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Republicans Believe Partisan Affiliations Impact Crime

According to the mindset of Republican politicians, when they are in power, crime is low. Where Democrats are in power, crime is high. “Republican-run cities are doing very nicely because they arrest people when you have crimes,” Donald Trump told Tucker Carlson last week. “The cities and these left-wing states allowing criminals to run wild on our streets, that doesn’t work,” Ron DeSantis, Florida’s governor, said in March, citing New York in particular. But party rule does not drive. DeSantis’s state had a homicide rate that was roughly 50 percent higher than New York’s in 2021. Florida’s two most populous cities, Jacksonville and Miami, each had a homicide rate more than double New York City’s last year, even though both had Republican mayors, the New York Times reports. Looking at the data, it is hard to make any connection between political partisanship and crime. To put it another way, prominent Republicans are misrepresenting the country’s crime problem.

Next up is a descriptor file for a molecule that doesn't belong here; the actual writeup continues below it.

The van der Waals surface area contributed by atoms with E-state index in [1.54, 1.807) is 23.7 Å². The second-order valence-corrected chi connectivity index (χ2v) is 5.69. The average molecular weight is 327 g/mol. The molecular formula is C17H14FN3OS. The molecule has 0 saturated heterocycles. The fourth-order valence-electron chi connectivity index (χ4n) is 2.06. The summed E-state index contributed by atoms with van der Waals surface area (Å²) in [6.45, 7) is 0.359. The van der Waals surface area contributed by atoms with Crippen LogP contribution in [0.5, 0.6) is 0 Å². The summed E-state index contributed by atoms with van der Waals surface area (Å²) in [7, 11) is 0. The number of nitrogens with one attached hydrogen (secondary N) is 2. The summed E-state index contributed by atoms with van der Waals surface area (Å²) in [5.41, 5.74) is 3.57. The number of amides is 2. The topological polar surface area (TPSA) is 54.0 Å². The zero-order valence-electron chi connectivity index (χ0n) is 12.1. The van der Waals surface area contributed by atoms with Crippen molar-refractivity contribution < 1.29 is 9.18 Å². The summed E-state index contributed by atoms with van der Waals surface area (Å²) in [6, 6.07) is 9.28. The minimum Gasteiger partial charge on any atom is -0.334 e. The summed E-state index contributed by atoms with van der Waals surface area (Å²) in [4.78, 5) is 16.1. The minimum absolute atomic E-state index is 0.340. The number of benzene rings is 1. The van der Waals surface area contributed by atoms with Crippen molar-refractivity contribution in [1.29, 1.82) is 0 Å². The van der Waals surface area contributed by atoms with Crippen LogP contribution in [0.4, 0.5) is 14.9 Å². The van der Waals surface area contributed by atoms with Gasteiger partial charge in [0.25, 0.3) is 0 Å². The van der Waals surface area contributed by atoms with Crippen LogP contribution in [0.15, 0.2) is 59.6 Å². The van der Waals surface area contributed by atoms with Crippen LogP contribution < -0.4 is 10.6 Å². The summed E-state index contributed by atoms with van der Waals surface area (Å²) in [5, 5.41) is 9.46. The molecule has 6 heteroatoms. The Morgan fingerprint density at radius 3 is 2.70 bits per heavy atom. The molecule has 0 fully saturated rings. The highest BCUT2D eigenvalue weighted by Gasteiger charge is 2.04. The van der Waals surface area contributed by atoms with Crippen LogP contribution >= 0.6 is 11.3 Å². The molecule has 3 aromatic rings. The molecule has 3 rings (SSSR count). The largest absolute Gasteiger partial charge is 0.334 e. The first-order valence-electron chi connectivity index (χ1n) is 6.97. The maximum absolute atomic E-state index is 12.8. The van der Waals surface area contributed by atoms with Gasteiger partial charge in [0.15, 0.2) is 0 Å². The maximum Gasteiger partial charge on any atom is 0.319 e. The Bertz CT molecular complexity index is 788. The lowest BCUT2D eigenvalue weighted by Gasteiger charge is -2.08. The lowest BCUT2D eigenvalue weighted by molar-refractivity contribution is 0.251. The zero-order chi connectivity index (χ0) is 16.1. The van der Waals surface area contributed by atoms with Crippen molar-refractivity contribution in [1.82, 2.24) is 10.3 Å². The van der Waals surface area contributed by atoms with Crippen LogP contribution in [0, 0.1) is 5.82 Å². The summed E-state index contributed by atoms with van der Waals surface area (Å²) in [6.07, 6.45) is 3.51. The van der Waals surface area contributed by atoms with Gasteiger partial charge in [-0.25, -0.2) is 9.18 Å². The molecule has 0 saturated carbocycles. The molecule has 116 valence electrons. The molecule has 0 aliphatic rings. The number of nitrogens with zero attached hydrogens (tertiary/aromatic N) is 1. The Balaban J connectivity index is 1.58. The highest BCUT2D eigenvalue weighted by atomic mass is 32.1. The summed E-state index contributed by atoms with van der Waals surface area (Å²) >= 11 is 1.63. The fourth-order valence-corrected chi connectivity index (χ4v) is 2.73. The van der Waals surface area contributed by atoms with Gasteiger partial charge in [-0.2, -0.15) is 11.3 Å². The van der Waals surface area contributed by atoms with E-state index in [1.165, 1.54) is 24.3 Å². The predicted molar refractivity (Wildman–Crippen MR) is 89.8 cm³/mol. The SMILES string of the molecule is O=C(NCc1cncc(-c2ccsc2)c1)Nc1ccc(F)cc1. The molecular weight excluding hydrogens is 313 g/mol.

The Republican claim is rooted in a real pattern. Big cities generally have higher crime rates than rural and suburban areas, thanks to their density and other factors. Democrats run most big cities because urban areas tend to contain more liberal voters. So when looking at the places with the most murders, you’ll often find Democratic-run cities. But whether a big city is run by Democrats or Republicans has little influence on its murder rate. Poverty and race play a role, both of which are historically linked to violence in cities. Access to guns is another major factor, particularly for murders. Guns make any conflict more likely to escalate into deadly violence. However guns have a partisan divide, Democrats are more comfortable regulating firearms, and that could help explain higher levels of violence in Republican states, especially in the South. It can also explain violence in cities, which get a lot of guns from Southern states with laxer laws. Political affiliation has very little to do with impacting crime. Factors like personal disputes, the economy, and social services are significant enough to make a big difference in crime.


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A daily report co-sponsored by Arizona State University, Criminal Justice Journalists, and the National Criminal Justice Association

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